Not long ago, I hiked to Hazel Falls at Shenandoah National Park on a weekend. On a Sunday. I typically avoid the park on weekends. It can get very crowded.
Thankfully, I chose a trail with no other hikers. I only saw a couple of backpackers who had set up their tent by the trail. They were just waking for the day.
It helped that I got an early start. I arrived at the Meadow Spring parking area at 8 am for the hike to Hazel Falls (aka Cave Falls) via the Hazel Mountain Trail.
Three hikes, including Mary’s Rock (southern approach), share this small parking area, so I was elated to get a parking space. The hike was a winner, too.
|Elevation Gain||1,017 feet|
|Terrain||Mostly dirt & rock trails|
|Fee||$30 per vehicle (good for seven days)|
|Driving Directions||Click Here|
Hazel Mountain Trail
There are just 12 parking spots, including nine pull-in spots and three parallel spaces. It is also possible to carefully parallel park along the two-lane Skyline Drive.
The trailhead is easy to find on the south side of the parking area at milepost 33.5. You’ll see a concrete trail marker and a path that descends into the leafy forest.
The marker reads “Hazel Mountain Road,” though the gravel path is listed simply as “Hazel Mountain Trail” on AllTrails.
Once you walk by the concrete trail marker, you will shortly reach a fork in the trail. Stay to the right for the yellow-blazed Hazel Mountain Trail.
From here, it’s an easy-going descent along a lush leafy trail. Heads up, the trail splits again at the .4-mile mark. Stay right once more for the Hazel Mountain Trail.
It’s a relaxing hike, but there is not much to see. You know, beyond deciduous trees, wildflowers and easy water crossings. Maybe a downed tree or two.
At the 1.2-mile mark, you will begin to hear the peaceful burbling of the Hazel River. You may think, oh the falls must be close, but sadly you would be wrong.
In a few more steps, at the 1.6-mile mark, you will turn left onto the White Rocks Trail – away from the Hazel River. The trail also narrows quite significantly.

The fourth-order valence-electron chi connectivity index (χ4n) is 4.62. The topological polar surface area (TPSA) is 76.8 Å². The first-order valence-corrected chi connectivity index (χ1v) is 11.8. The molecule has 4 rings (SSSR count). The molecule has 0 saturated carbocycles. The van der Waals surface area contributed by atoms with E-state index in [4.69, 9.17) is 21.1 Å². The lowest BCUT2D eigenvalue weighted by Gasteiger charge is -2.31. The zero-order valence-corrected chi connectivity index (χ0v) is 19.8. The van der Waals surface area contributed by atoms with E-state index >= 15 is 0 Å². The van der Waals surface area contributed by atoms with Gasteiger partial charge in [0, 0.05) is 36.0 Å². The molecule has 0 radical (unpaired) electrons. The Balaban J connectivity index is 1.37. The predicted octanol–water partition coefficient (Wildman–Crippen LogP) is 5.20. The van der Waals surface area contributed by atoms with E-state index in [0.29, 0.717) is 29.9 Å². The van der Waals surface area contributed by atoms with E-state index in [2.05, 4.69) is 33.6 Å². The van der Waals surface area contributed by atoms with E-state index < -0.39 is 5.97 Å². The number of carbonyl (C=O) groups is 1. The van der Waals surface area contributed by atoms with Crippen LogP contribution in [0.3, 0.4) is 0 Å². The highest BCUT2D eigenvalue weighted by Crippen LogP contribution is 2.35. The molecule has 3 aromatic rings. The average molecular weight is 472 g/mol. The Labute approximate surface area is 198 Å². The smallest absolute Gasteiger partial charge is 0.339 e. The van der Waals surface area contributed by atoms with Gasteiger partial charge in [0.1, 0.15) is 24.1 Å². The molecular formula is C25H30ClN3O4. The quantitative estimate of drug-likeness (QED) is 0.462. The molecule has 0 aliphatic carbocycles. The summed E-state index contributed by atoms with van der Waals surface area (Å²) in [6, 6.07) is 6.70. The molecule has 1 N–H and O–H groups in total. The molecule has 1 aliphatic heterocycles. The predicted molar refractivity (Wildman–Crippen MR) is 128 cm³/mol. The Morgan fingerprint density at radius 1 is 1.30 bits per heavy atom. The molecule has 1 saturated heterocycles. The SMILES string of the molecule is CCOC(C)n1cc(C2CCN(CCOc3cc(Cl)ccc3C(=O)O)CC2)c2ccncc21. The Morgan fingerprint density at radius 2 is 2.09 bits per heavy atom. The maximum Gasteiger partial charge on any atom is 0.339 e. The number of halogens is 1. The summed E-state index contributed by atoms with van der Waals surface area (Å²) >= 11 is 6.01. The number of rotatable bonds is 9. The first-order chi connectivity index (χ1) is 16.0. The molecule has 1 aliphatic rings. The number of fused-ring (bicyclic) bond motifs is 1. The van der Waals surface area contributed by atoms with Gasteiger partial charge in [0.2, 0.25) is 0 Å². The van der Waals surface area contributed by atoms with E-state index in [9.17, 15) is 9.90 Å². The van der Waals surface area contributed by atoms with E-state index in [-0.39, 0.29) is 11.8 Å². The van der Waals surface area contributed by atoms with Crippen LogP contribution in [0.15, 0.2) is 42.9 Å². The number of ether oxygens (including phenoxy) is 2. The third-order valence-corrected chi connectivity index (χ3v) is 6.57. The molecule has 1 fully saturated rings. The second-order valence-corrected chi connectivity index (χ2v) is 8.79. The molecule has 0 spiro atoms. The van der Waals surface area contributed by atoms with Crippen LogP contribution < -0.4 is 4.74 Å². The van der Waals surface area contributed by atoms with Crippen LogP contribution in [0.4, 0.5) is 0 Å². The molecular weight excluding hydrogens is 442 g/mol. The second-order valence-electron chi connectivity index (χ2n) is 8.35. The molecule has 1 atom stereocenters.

Press on, friends. You’re really are getting close. At the 2.4-mile mark, you will see a trail junction and a concrete marker. Hurray, Hazel Falls is .2 miles from here.
Turn right at the marker onto a blue-blazed spur trail. Note, it’s a fairly steep descent to Hazel Falls. There are steps and rocks to help you navigate.
You reach Hazel Falls at the 2.6-mile mark. There are cascades and caves. It’s really quite lovely. Also, Hazel Falls. It’s a small waterfall, but it boasts a watering hole.
I met a couple with a bright-yellow tent who had camped out alongside the falls. They readily admitted they were too close to the trail, but it was such a great spot.
Adjacent to Hazel Falls you will see a couple of dark shallow caves. Both are worth safely exploring while you are alongside the crystal-clear cascading waters.
Sit on one of the large rocks next to the falls. It’s a well-shaded area and perfect for enjoying lunch or a snack while listening to the relaxing waterfall.
From here, re-trace your steps to the parking area. Your peaceful hike to one of the most lovely waterfalls in Shenandoah National Park is complete.
From the parking area, this hike took me just over two hours, including time spent ogling the falls and chatting up the backpackers with the bright-yellow tent.
For those eager to re-fuel post-hike, proceed north along Skyline Drive to Elkwallow Wayside at milepost 24.1.
You’ll find groceries, camping supplies, souvenirs and grab-and-go sandwiches. There is also a restroom and a picnic area.